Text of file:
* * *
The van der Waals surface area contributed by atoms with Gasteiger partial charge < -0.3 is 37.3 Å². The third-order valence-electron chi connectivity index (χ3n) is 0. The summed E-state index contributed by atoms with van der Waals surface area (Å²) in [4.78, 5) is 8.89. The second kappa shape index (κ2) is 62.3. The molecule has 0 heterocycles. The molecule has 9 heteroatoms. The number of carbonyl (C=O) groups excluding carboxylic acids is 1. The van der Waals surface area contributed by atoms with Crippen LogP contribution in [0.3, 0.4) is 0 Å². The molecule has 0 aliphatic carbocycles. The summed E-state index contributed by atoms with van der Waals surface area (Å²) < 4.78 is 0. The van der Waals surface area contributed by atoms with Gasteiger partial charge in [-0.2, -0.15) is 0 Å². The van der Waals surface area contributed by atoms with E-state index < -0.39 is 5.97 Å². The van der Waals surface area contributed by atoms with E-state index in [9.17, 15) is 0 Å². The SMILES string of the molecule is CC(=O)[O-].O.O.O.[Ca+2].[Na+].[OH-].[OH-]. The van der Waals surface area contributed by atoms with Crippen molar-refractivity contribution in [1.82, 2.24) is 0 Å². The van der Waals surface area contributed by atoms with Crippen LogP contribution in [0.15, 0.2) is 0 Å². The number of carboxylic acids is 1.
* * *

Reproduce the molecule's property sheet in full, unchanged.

The van der Waals surface area contributed by atoms with Gasteiger partial charge < -0.3 is 37.3 Å². The third-order valence-electron chi connectivity index (χ3n) is 0. The summed E-state index contributed by atoms with van der Waals surface area (Å²) in [4.78, 5) is 8.89. The second kappa shape index (κ2) is 62.3. The molecule has 0 heterocycles. The molecule has 9 heteroatoms. The number of carbonyl (C=O) groups excluding carboxylic acids is 1. The van der Waals surface area contributed by atoms with Crippen LogP contribution in [0.3, 0.4) is 0 Å². The molecule has 0 aliphatic carbocycles. The summed E-state index contributed by atoms with van der Waals surface area (Å²) < 4.78 is 0. The van der Waals surface area contributed by atoms with Gasteiger partial charge in [-0.2, -0.15) is 0 Å². The van der Waals surface area contributed by atoms with E-state index < -0.39 is 5.97 Å². The van der Waals surface area contributed by atoms with E-state index in [9.17, 15) is 0 Å². The SMILES string of the molecule is CC(=O)[O-].O.O.O.[Ca+2].[Na+].[OH-].[OH-]. The van der Waals surface area contributed by atoms with Crippen molar-refractivity contribution in [1.82, 2.24) is 0 Å². The van der Waals surface area contributed by atoms with Crippen LogP contribution in [0.15, 0.2) is 0 Å². The number of carboxylic acids is 1.